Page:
Plans to leave F.H. Collins without a gym for two and a half years as of March aren’t sitting well with students and parents.
Education Minister Scott Kent tried to quell concerns at a meeting in the school cafeteria last night. But he and his deputy minister, Valerie Royle, had to compete against the echoes and cheers from a volleyball game in the current gym next door.
When the game wrapped up, players joined the meeting and shared their concerns.
“I think there’s going to be a lot more use of drugs,” said 15-year-old Benjamin Grundmanis. “I mean, your gym’s down. What are you going to do? I think a lot of people might just go smoke a joint or something instead. What is there to do at lunch if we don’t have a gym?”
The Education Department plans to demolish the aging high school and build a new structure on the same lot. During construction, phys-ed students will be shuttled to facilities such as the Canada Games Centre, Mount McIntyre, the Takhini Arena, Leaping Feats dance studio, Yukon College and other Whitehorse schools.
Renting the spaces and transporting students will be covered by Yukon Education, which has set aside $180,000 to cover those costs, Royle said.
“We know bussing is not ideal, we don’t want kids on buses all day. We’re looking at ways we can reorganize and reprogram things at the school to make that happen,” said Royle.
Other plans include condensing phys-ed classes into double periods to allow for transportation time and converting the photography department and cafeteria into a multi-use and social area for kids to hang out in, said Royle.
“(The gym) often is the heart of the school. We know that, so we need to make plans for the next two and a half years so the kids who are here can have … all the things that kids in high school should have,” said Royle.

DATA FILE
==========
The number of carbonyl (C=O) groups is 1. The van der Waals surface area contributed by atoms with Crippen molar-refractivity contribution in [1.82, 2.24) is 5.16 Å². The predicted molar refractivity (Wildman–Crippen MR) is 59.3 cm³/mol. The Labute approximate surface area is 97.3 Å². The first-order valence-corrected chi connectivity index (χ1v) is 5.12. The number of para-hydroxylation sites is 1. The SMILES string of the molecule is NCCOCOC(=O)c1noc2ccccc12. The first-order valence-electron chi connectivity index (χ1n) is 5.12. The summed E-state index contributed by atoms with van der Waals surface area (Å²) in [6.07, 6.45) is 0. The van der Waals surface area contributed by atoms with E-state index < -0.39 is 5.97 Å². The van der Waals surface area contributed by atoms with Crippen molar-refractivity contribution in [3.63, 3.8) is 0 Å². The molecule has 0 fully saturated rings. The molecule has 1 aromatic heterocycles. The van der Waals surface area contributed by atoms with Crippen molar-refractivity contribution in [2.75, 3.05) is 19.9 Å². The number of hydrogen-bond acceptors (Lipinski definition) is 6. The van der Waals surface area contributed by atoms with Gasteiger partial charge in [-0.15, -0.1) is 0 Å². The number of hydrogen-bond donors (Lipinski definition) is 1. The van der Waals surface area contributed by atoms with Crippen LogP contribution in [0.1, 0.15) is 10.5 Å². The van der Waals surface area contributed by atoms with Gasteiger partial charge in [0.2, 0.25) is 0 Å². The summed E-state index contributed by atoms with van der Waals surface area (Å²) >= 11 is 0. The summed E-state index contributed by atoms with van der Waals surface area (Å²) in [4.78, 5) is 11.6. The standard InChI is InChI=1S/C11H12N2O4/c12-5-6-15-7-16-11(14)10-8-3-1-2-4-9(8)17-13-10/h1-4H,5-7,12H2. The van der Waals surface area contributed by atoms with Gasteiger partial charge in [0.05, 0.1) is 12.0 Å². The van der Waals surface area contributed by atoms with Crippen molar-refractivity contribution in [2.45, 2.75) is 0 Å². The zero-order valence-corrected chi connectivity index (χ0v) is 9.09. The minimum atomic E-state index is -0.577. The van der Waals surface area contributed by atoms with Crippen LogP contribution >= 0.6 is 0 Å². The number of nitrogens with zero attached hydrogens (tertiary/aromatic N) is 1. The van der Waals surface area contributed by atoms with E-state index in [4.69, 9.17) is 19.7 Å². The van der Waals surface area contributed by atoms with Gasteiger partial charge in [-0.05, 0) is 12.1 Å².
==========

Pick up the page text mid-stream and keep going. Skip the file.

Parents have pressed for the department to build a temporary tent-covered gym, similar to the broomball facility in Takhini.
“The fact of the matter is that is almost $1.3 million to build, not including the cost to heat it for two and a half years. Quite frankly, and I’m not going to lie to you ‘cause that’s not who I am, that is not on the table. It is too much money,” said Royle.
She said the option was looked at, but only one quote was sought.
Rather than one-on-one discussions, parents asked to have their questions answered publicly as a group.
“Sure. Bring it,” said Royle.
What was meant to be an informal open house became a de facto question period, as the crowd of about 30 parents peppered the minister and deputy minister with questions.
“You said yourself that the gym is the heart of the school. What you’re doing is taking away the heart of the school, and that’s distressing for students,” said one woman.
Kent and Royle agreed the next three years will be inconvenient, but they stood by their plans, saying it’s too late to change them.
“That would mean walking away from millions of dollars in design costs for this building. It would mean walking away from, I think, $2 million to $3 million in site work that’s been done … We don’t want to walk away from the investment that’s already been made,” said Kent.
One man asked Kent whether he would reconsider the tent option if the winning bid for the construction contract is lower than the current $55.8 million budget, but Kent was non-committal about that, saying he couldn’t speculate until the contract tenders come back.
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